The Great Gender Debate

Recently I have been thinking about this question of gender in relation to authors – and science fiction authors in particular. I’ve read that J.K. Rowling was asked to use her initials rather than her actual name because her publisher was worried that teenage boys might not pick up a book that had been written by a woman. This seems a bit mad to me. I would never be influenced to buy – or not buy – a book, based purely on the author’s gender.

Having said that, I do remember being quite disappointed when reading the marvellous Falco books in my teens to discover that Lindsey Davis was a woman. Since her first person narrator was male, I think I was sort of hoping that Lindsey Davis was, in fact, Marcus Didius Falco, and that when I looked him up online there would be a dashingly handsome author photo that I could drool over. I found that I read the books in a slightly different way once I knew the author was a woman.

I was also taken aback on first discovering that the Madeleine Brent books were actually written by a man (Peter O’Donnell). The author’s gender shouldn’t overly influence the way you read a book but, for me, I find that it does have some impact, if only at the back of my mind. After all, you usually find some of the author themselves in their work. If there was a novel currently in the shops that had been written by the first ever alien novelist then wouldn’t that change the way you read it? Wouldn’t everyone rush out to buy it simply because it had been written by an alien?

When people see my name, they usually expect me to be a man. Indeed, there was this one time at school when a French exchange teacher refused point blank to let me into the classroom to take my French oral exam because she said that Alex Bell was next on the list. I finally got through to her that I was Alex Bell, but it took some rather emphatic insistence on my part.

My full name is Alexandra, but no one has ever called me that (except for this violin teacher I had once who simply could not be dissuaded from it). It therefore never occurred to me to be anything other than Alex on the books. Because my name is gender neutral, I’ve never had to worry about someone declining to pick up one of my novels in a shop because they’re put off by a female name. I was glad that Gollancz didn’t overly market me as a female author, for the simple reason that I just don’t think it’s relevant. It’s like saying: “Here is a great new book that has been written by – wait for it – a person with green eyes!” Well, so what? I feel that if gender is made a big thing of in the marketing, it’s like saying – this is a great book considering the fact that it’s been written by a woman.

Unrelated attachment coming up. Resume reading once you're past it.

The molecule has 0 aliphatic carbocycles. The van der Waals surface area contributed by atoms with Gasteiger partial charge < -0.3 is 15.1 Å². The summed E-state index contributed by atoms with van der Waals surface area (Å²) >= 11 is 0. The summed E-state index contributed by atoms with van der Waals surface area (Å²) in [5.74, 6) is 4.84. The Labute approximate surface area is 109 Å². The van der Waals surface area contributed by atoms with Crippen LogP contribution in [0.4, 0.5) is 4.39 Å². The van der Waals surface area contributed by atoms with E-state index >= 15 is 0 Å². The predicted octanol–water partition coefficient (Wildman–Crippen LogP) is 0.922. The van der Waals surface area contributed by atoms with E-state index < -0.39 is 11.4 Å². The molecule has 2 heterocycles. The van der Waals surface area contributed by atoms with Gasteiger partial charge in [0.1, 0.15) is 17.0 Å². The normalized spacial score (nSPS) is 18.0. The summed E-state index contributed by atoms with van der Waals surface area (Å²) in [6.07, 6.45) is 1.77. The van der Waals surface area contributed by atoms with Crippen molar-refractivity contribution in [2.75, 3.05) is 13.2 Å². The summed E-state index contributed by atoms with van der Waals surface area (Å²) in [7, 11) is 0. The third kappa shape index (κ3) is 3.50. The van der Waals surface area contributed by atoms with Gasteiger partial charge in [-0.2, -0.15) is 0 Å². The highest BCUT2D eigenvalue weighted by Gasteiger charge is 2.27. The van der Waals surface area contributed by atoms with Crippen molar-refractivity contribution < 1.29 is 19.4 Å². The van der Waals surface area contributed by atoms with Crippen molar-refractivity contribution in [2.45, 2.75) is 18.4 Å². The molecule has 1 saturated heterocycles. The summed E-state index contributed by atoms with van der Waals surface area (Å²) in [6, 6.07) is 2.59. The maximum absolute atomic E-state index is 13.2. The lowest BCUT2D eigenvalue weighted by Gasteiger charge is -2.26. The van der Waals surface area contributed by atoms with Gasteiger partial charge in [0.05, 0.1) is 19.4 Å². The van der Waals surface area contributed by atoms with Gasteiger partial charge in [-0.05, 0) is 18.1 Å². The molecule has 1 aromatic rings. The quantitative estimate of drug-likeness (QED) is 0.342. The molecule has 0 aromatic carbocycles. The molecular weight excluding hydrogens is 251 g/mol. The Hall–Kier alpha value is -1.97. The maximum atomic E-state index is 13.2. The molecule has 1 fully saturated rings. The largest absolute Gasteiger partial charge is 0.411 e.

So I’m glad that I haven’t really had all that much of that as most people don’t realise I am not, in fact, Mr Bell. But one thing I have had quite a lot of is all this “young author” business. When I first started sending work to agents and publishers when I was eighteen, I never put “Miss” or “Ms” on the SAE, and I certainly never mentioned my age. This was simply because I wanted as much anonymity as possible. I was quite dismayed when my (now) agent first phoned me rather than writing because the cat was then out of the bag. If the agents/publishers didn’t know anything about me then they would judge my work on its own merits rather than judging whether it was any good for a woman, or for a teenager. I wanted to be judged as a writer only – not as a female, teenage writer.

I believe that readers and reviewers can sometimes be unduly influenced if they know too much about the author. For example, I’ve noticed that a writer’s age is only mentioned by a reviewer if they already know that the author is young (I’ve seen this in reviews for Christopher Paolini and Cecelia Ahern’s books as well as my own) – i.e. because the reviewer knows that the author is young, they can’t help but see youth in the writing.

It puts me in mind of a gag Candid Camera did once where wine connoisseurs were invited to try several different types of wine and comment on them. The connoisseurs discussed at great length which wine they felt was superior and why only to find out at the end that each of the five was, in fact, exactly the same wine. They only found differences in them because they expected to. One might even go so far as to say that their desire to appear sophisticated, and come up with something to say about the product, prevented them from seeing it as it really was. I can’t help thinking that if an older author was mistakenly marketed as a young one, then critics would still say things along the lines of: “A good novel, to be sure, but the author’s youth/naivety shows through from time to time” etc. Perhaps that is overly cynical of me, but I doubt it. 

In short, then, I don’t believe there’s anything at all wrong with reading a book in a slightly different way depending on whether the author is a man or a woman, but I don’t think a reader should become so preoccupied with the author that they start reading things into the novel that aren’t there.  And if you’re browsing in a bookstore and you put a book back on the shelf simply because of the author’s gender then, I’m afraid, you are a total moonfruit.

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9 Responses to “The Great Gender Debate”

  1. Christine Says: